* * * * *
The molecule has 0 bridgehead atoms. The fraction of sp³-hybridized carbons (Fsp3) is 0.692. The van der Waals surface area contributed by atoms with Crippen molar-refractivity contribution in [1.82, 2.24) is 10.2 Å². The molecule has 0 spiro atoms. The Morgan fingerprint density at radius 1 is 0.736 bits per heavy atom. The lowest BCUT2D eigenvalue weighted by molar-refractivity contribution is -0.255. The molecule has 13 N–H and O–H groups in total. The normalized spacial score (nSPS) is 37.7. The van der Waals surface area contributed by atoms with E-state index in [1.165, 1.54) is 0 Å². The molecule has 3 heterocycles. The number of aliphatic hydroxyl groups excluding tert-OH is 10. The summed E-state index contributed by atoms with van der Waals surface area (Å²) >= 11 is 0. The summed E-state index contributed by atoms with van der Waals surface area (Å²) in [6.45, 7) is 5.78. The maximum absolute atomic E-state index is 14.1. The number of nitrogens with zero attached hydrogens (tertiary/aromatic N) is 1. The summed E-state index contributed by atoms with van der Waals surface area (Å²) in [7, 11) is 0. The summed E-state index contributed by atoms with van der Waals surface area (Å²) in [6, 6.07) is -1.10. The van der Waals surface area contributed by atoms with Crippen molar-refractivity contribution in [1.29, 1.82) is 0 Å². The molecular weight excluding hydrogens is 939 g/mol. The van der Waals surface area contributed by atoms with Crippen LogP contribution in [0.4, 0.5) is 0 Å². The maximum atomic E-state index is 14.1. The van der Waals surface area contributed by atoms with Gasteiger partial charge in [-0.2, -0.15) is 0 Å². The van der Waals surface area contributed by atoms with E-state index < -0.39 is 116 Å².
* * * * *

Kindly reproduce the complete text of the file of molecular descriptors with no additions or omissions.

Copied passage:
The molecule has 0 bridgehead atoms. The fraction of sp³-hybridized carbons (Fsp3) is 0.692. The van der Waals surface area contributed by atoms with Crippen molar-refractivity contribution in [1.82, 2.24) is 10.2 Å². The molecule has 0 spiro atoms. The Morgan fingerprint density at radius 1 is 0.736 bits per heavy atom. The lowest BCUT2D eigenvalue weighted by molar-refractivity contribution is -0.255. The molecule has 13 N–H and O–H groups in total. The normalized spacial score (nSPS) is 37.7. The van der Waals surface area contributed by atoms with E-state index in [1.165, 1.54) is 0 Å². The molecule has 3 heterocycles. The number of aliphatic hydroxyl groups excluding tert-OH is 10. The summed E-state index contributed by atoms with van der Waals surface area (Å²) >= 11 is 0. The summed E-state index contributed by atoms with van der Waals surface area (Å²) in [6.45, 7) is 5.78. The maximum absolute atomic E-state index is 14.1. The number of nitrogens with zero attached hydrogens (tertiary/aromatic N) is 1. The summed E-state index contributed by atoms with van der Waals surface area (Å²) in [7, 11) is 0. The summed E-state index contributed by atoms with van der Waals surface area (Å²) in [6, 6.07) is -1.10. The van der Waals surface area contributed by atoms with Crippen molar-refractivity contribution in [1.29, 1.82) is 0 Å². The molecular weight excluding hydrogens is 939 g/mol. The van der Waals surface area contributed by atoms with Crippen LogP contribution in [0.4, 0.5) is 0 Å². The maximum atomic E-state index is 14.1. The van der Waals surface area contributed by atoms with Gasteiger partial charge in [-0.2, -0.15) is 0 Å². The van der Waals surface area contributed by atoms with E-state index < -0.39 is 116 Å².